The Mountain That Devours Us, 2016. Flashe and spray paint on canvas over panel. 42 x 46 inches.

OPP: It took a while to get in touch with you to do this interview because you were actually out in the wilderness, with no reception for long stretches of time. I think many contemporary artists believe they need to stay connected to social media all the time, posting on Instagram and checking Facebook. Why is disconnecting a good idea for all humans? What about for artists specifically?

RP: I’m actually writing these answers in a tent in Oregon's Eagle Cap Wilderness, on week one of a four-week trip. The stars are brilliant tonight and I can hear a rushing, glacier-fed creek, about fifty feet away. Some of the students on our Wide Open Studios trips are young enough that they've never gone a week without a cell phone before.

I'm not a technophobe, but I believe solitude is healthy and increasingly hard to find. Disconnecting is good for building one's attention span and patience to work through a challenge without clicking away. It's reassuring to feel a lasting sense of surprise and the profound smallness that comes with living outside, away from the built environment. It cultivates wonder.

The friendships forged while backpacking through bugs and storms are precious and enduring. The internet is the gold rush of our day: sure, a few artists’ work goes viral, but most of those people are either a flash in the pan or they were damn good to begin with. For the rest of us, myself included, it's a mildly unfulfilling time suck. Every time I hear the little voice encouraging me to scan around for obscure things to apply to, or to sign up for new ways to network online, I try to redirect that energy back into the work itself, or else go do something IRL.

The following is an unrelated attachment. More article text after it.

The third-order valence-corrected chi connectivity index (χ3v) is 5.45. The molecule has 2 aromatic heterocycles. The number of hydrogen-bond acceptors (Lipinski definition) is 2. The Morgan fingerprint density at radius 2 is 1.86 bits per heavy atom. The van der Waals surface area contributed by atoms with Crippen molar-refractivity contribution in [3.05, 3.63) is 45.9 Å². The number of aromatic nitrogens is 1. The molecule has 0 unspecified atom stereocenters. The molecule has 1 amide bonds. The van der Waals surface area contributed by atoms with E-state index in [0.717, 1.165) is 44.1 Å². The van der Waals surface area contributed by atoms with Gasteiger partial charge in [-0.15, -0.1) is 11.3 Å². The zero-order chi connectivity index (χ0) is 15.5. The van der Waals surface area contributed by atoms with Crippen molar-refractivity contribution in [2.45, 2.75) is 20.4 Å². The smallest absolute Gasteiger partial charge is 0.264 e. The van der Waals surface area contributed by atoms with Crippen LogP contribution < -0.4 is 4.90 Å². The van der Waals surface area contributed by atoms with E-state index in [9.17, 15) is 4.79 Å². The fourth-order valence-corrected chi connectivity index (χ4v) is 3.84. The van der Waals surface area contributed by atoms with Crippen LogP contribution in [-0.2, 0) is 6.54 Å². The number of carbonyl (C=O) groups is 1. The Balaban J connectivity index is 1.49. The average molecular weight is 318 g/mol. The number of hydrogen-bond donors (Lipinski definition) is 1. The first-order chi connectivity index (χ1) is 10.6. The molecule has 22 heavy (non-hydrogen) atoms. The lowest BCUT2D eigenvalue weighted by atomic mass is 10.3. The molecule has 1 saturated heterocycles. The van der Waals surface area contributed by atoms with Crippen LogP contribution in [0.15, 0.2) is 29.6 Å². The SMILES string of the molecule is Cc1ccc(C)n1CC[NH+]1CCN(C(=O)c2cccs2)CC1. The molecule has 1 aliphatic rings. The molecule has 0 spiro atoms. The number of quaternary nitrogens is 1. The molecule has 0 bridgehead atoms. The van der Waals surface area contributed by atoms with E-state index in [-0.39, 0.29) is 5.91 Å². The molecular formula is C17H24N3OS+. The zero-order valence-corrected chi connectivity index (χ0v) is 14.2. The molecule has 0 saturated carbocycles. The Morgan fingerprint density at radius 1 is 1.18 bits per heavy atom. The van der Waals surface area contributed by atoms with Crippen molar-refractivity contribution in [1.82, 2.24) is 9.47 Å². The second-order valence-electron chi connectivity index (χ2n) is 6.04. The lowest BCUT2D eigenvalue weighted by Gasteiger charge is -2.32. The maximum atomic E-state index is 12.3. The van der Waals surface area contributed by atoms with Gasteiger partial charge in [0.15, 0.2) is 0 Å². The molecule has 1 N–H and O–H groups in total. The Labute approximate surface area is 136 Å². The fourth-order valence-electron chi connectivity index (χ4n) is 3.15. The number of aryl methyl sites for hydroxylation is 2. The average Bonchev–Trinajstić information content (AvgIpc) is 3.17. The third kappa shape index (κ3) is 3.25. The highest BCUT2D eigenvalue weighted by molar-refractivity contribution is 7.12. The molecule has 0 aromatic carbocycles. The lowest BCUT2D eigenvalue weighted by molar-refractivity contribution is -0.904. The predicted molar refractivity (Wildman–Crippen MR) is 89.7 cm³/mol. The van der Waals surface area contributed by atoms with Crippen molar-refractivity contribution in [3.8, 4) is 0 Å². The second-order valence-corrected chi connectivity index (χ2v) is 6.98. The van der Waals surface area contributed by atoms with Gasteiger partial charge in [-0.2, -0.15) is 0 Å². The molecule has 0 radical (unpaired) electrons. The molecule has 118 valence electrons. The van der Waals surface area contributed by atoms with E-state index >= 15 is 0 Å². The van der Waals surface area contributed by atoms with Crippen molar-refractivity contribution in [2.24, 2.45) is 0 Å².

To see more of Ryan's work, please visit ryanpierce.net.

Featured Artist Interviews are conducted by Chicago-based artist Stacia Yeapanis. When she’s not writing for OPP, Stacia explores the relationship between repetition, desire and impermanence in cross-stitch embroideries, remix video, collage and impermanent installations. She is an Adjunct Assistant Professor in the Department of Fiber and Material Studies at The School of the Art Institute of Chicago, where received her MFA in 2006, and was a 2011-2012 Artist-in-Residence at BOLT in Chicago. Her solo exhibitions include shows at Siena Heights University (2013), Heaven Gallery (2014), the Annex Gallery at Lillstreet Art Center (2014) and Witness, an evolving, durational installation at The Stolbun Collection (Chicago 2017), that could only be viewed via a live broadcast through a Nestcam. Now that the installation is complete, you can watch it via time lapse. Her solo show Sacred Secular is on view through October 4, 2017 at Indianapolis Art Center.